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Fun with the trail cam!

TeachTeach Posts: 18,428 Senior Member
Thanks to a generous gift from my BIL Bob, I'm the proud owner of two trail cameras. Son Doug borrowed one right away to put near his tree stand, and I'm using the other one to monitor a couple of areas that have been pretty active deer trails for the 30 years we've owned the place. Sure enough, they're still strolling along- - - -and one's got a pretty nice rack!



Camera shy!

Of course, not all the rowdy wildlife is 4-legged! Doug and his lady friend!

I just dosed up three more rotten stumps with molasses and trace mineral salt, plus I refreshed the salt lick I've been maintaining for about 10 years. That one started out with salt in a rotting stump, and now it's a depression in the ground a foot deep and 10 feet across. I dose it with about 20 pounds of trace mineral salt in late summer, and the deer just keep coming back for the salt. The trail cam is monitoring that site now.


  • Big Al1Big Al1 Posts: 8,736 Senior Member
    We do expect to see a picture of a gut pile in the future!!
  • NNNN Posts: 25,226 Senior Member
  • TeachTeach Posts: 18,428 Senior Member
    cpj wrote: »
    In relation to the house and range, where is the camera located?

    Uphill to the right of the range, about 300-400 yards on a 45 degree angle from the firing line. There's a patch of woods about 50 yards deep along the back fence line of the place, and the deer have been traveling the U-shaped ridge line behind the range as long as we've owned the place. We've taken probably 40-50 deer in that general area since the mid-1980's, and haven't made a noticeable dent in the population. There are a couple of other well-established trails on the place, but the one along the back hill is usually the most-traveled one.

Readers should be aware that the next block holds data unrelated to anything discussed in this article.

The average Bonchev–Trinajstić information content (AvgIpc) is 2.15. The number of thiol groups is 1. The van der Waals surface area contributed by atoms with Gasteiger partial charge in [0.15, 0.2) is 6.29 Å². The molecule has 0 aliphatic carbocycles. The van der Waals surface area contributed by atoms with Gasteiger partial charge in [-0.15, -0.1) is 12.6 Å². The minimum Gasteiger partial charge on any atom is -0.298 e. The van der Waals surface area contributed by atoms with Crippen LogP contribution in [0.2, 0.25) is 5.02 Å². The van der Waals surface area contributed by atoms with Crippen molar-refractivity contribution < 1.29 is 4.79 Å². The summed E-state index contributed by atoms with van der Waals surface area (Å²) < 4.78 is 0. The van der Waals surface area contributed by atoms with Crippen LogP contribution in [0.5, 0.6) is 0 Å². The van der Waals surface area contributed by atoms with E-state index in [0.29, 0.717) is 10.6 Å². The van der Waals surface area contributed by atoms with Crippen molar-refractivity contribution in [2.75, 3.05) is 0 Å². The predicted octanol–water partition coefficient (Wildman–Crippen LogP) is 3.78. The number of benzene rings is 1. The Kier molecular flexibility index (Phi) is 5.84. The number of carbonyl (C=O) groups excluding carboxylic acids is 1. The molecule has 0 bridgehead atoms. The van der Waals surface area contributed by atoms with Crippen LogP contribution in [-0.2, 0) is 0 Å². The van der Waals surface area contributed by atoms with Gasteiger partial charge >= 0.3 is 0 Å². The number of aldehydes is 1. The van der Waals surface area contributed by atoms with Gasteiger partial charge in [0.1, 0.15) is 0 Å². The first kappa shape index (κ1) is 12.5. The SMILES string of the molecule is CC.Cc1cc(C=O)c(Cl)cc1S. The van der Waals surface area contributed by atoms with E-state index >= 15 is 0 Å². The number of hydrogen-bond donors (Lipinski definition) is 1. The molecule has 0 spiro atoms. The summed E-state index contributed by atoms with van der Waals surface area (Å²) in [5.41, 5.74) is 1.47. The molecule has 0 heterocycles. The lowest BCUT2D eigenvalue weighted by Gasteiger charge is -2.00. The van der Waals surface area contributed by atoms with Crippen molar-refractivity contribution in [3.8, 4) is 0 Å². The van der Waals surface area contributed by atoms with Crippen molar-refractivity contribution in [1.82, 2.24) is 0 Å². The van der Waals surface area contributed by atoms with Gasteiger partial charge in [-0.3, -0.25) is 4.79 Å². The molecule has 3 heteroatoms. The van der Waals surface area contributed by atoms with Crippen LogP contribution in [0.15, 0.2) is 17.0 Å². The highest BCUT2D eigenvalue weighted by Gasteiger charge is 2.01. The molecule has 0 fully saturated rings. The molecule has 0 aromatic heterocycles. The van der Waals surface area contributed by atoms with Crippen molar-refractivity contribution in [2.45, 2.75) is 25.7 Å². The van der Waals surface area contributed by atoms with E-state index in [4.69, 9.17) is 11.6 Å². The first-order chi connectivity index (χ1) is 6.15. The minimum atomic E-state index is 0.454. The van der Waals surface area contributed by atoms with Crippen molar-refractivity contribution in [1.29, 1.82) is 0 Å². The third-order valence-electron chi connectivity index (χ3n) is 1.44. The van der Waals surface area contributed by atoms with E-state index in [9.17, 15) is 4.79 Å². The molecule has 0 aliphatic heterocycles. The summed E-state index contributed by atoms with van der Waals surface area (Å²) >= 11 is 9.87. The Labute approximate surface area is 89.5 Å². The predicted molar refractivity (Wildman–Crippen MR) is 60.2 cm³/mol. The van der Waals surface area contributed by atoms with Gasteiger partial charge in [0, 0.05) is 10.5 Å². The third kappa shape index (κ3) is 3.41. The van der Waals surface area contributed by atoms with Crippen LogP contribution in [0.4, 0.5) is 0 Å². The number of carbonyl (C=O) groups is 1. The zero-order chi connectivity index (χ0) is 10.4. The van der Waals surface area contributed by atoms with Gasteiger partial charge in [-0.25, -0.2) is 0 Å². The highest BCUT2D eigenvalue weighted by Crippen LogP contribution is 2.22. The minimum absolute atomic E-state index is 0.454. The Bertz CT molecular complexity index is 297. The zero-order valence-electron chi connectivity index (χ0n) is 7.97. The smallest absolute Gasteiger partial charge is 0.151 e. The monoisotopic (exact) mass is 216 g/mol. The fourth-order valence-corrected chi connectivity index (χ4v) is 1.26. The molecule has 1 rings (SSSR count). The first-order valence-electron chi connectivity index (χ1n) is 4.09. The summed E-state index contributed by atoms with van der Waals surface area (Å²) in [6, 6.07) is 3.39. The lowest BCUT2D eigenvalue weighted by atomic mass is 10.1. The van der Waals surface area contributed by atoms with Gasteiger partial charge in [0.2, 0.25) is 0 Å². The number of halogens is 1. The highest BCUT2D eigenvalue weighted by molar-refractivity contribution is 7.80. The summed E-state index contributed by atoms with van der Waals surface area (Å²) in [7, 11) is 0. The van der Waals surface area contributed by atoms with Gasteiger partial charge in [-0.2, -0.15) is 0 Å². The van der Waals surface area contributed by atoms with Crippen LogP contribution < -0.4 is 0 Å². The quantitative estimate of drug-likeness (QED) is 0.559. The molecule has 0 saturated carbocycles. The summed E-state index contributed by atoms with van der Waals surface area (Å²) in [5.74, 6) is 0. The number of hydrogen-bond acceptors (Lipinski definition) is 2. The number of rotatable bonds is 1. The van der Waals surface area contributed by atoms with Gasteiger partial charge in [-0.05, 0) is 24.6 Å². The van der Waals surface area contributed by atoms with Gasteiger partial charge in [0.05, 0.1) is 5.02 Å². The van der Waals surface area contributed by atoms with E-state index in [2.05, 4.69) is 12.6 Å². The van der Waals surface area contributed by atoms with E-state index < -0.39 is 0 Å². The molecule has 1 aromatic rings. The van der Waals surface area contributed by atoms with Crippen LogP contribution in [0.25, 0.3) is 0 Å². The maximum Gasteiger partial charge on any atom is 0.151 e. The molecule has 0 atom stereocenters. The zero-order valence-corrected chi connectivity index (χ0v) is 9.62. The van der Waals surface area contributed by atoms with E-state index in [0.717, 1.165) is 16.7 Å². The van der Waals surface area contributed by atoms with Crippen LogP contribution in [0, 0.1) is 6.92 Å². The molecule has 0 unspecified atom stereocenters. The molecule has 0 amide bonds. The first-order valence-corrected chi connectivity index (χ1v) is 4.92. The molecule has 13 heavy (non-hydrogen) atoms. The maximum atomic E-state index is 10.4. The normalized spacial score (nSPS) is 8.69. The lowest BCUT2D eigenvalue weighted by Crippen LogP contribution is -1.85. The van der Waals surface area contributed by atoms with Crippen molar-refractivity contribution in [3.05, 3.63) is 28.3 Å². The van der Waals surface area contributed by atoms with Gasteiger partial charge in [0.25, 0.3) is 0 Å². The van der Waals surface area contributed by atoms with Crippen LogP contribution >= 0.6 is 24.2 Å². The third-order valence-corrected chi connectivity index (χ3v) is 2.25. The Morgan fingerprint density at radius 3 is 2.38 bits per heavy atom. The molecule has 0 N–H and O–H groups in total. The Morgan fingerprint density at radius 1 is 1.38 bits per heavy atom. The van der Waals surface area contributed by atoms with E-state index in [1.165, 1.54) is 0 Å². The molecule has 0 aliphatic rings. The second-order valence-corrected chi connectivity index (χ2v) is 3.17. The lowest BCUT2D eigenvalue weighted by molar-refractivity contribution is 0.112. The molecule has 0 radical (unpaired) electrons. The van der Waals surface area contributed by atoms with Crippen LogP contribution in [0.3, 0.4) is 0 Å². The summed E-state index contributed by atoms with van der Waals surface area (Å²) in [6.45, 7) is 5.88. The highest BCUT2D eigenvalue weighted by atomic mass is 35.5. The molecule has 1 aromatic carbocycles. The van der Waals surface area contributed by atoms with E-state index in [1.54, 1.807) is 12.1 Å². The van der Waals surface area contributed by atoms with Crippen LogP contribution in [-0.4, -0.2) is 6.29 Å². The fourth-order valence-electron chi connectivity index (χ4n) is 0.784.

• woodsrunnerwoodsrunner Posts: 2,725 Senior Member
    Jerry, I walked out yours and Miss Mary's place when I was there in May, and you rode me over much of it, too, so I've seen enough of it to get a pretty good idea of what should be coming off the farm in the way of wildlife. In my opinion you've taken probably less than one-fourth the Whitetails that the farm has produced since the mid-80's. And look at all the surrounding acreage, too! Even if the surrounding 10 square miles is hunted as heavily as yours-and I bet it isn't-you haven't even scratched the surface with the deer population! Normal home range for Whitetails is at least a mile square. Is it any wonder that Tennessee has virtually removed restrictions on deer removals in the last few years?

    Now that I'm oldern' dirt and fast approaching the end of my career in the woods, I look back and marvel at what my generation did to re-establish Whitetails in our part of the world. Virtually no one knows the true story behind this, but we can all thank a wildlife biologist named Jack Crockfort for putting two and two togather and giving the Southern States back the deer that had been about exterminated from most of the Deep South. Jack and I were friends, though he was about a generation ahead of me, and I used to follow him around like a puppy asking question after question about deer and turkey management. He was also a flintlock hunter, and he made and engraved the Scottish Rite Double-Headed Eagle on the wrist of my long barreled New England Fowler that you and several others of our group have seen. Jack died a few years ago way on up in his 80's.
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